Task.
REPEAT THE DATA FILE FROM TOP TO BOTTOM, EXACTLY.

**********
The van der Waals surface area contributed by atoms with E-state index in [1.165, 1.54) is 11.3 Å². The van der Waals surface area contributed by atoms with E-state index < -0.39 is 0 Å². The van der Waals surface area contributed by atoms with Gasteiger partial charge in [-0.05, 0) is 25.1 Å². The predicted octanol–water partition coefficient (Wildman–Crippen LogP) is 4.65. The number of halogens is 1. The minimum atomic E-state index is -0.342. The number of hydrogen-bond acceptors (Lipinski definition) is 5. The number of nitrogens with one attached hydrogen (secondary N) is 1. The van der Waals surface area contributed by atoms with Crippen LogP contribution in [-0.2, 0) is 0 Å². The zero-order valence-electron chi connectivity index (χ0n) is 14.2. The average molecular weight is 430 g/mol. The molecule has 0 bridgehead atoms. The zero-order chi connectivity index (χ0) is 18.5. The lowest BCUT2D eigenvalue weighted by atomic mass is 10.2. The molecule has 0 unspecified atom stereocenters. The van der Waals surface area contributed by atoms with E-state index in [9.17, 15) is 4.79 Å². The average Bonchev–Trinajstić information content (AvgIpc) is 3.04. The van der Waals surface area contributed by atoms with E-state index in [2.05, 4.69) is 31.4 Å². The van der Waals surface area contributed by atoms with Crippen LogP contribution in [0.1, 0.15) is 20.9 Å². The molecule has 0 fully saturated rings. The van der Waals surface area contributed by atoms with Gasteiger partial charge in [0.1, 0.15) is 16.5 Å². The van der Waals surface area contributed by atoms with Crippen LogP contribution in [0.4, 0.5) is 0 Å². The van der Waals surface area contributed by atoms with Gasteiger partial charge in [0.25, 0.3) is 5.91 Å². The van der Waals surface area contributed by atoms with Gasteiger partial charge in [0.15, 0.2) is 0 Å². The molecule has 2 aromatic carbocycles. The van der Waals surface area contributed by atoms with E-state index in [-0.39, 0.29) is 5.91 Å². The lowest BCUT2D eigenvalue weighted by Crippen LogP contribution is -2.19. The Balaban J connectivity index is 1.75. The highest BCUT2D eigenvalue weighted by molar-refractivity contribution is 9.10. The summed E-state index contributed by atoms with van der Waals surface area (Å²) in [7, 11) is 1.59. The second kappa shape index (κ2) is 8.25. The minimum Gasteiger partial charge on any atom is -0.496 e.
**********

The van der Waals surface area contributed by atoms with E-state index in [1.165, 1.54) is 11.3 Å². The van der Waals surface area contributed by atoms with E-state index < -0.39 is 0 Å². The van der Waals surface area contributed by atoms with Gasteiger partial charge in [-0.05, 0) is 25.1 Å². The predicted octanol–water partition coefficient (Wildman–Crippen LogP) is 4.65. The number of halogens is 1. The minimum atomic E-state index is -0.342. The number of hydrogen-bond acceptors (Lipinski definition) is 5. The number of nitrogens with one attached hydrogen (secondary N) is 1. The van der Waals surface area contributed by atoms with Crippen LogP contribution in [-0.2, 0) is 0 Å². The zero-order valence-electron chi connectivity index (χ0n) is 14.2. The average molecular weight is 430 g/mol. The molecule has 0 bridgehead atoms. The zero-order chi connectivity index (χ0) is 18.5. The lowest BCUT2D eigenvalue weighted by atomic mass is 10.2. The molecule has 0 unspecified atom stereocenters. The van der Waals surface area contributed by atoms with E-state index in [9.17, 15) is 4.79 Å². The average Bonchev–Trinajstić information content (AvgIpc) is 3.04. The van der Waals surface area contributed by atoms with E-state index in [2.05, 4.69) is 31.4 Å². The van der Waals surface area contributed by atoms with Crippen LogP contribution in [0.1, 0.15) is 20.9 Å². The molecule has 0 fully saturated rings. The van der Waals surface area contributed by atoms with Gasteiger partial charge in [0.1, 0.15) is 16.5 Å². The van der Waals surface area contributed by atoms with Crippen LogP contribution in [0.4, 0.5) is 0 Å². The van der Waals surface area contributed by atoms with Gasteiger partial charge in [0.25, 0.3) is 5.91 Å². The van der Waals surface area contributed by atoms with Gasteiger partial charge in [0.15, 0.2) is 0 Å². The molecule has 2 aromatic carbocycles. The van der Waals surface area contributed by atoms with E-state index in [-0.39, 0.29) is 5.91 Å². The lowest BCUT2D eigenvalue weighted by Crippen LogP contribution is -2.19. The Balaban J connectivity index is 1.75. The highest BCUT2D eigenvalue weighted by molar-refractivity contribution is 9.10. The summed E-state index contributed by atoms with van der Waals surface area (Å²) in [7, 11) is 1.59. The second kappa shape index (κ2) is 8.25. The minimum Gasteiger partial charge on any atom is -0.496 e.